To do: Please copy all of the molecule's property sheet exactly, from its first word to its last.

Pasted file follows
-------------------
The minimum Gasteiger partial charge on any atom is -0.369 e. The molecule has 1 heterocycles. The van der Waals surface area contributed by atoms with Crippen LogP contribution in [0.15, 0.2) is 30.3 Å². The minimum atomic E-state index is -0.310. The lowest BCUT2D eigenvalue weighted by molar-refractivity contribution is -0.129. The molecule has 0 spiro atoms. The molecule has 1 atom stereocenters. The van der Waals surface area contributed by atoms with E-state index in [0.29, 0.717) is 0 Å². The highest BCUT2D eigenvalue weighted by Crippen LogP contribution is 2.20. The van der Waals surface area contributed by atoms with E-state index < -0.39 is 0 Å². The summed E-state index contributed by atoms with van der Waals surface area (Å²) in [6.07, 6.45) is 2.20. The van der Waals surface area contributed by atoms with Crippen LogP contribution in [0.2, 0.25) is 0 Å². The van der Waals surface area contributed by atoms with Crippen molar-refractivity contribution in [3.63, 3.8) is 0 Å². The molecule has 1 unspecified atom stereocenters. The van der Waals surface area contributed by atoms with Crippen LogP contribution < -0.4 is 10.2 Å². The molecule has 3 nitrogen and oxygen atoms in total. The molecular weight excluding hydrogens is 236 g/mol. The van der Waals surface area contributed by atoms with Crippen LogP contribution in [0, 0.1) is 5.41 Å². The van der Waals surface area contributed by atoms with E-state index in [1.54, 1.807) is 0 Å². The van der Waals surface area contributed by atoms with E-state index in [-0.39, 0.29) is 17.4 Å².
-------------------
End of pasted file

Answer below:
The minimum Gasteiger partial charge on any atom is -0.369 e. The molecule has 1 heterocycles. The van der Waals surface area contributed by atoms with Crippen LogP contribution in [0.15, 0.2) is 30.3 Å². The minimum atomic E-state index is -0.310. The lowest BCUT2D eigenvalue weighted by molar-refractivity contribution is -0.129. The molecule has 0 spiro atoms. The molecule has 1 atom stereocenters. The van der Waals surface area contributed by atoms with E-state index in [0.29, 0.717) is 0 Å². The highest BCUT2D eigenvalue weighted by Crippen LogP contribution is 2.20. The van der Waals surface area contributed by atoms with E-state index < -0.39 is 0 Å². The summed E-state index contributed by atoms with van der Waals surface area (Å²) in [6.07, 6.45) is 2.20. The van der Waals surface area contributed by atoms with Crippen LogP contribution in [0.2, 0.25) is 0 Å². The van der Waals surface area contributed by atoms with Crippen molar-refractivity contribution in [3.63, 3.8) is 0 Å². The molecule has 1 unspecified atom stereocenters. The van der Waals surface area contributed by atoms with Crippen LogP contribution < -0.4 is 10.2 Å². The molecule has 3 nitrogen and oxygen atoms in total. The molecular weight excluding hydrogens is 236 g/mol. The van der Waals surface area contributed by atoms with Crippen LogP contribution in [0, 0.1) is 5.41 Å². The van der Waals surface area contributed by atoms with E-state index in [1.54, 1.807) is 0 Å². The van der Waals surface area contributed by atoms with E-state index in [-0.39, 0.29) is 17.4 Å².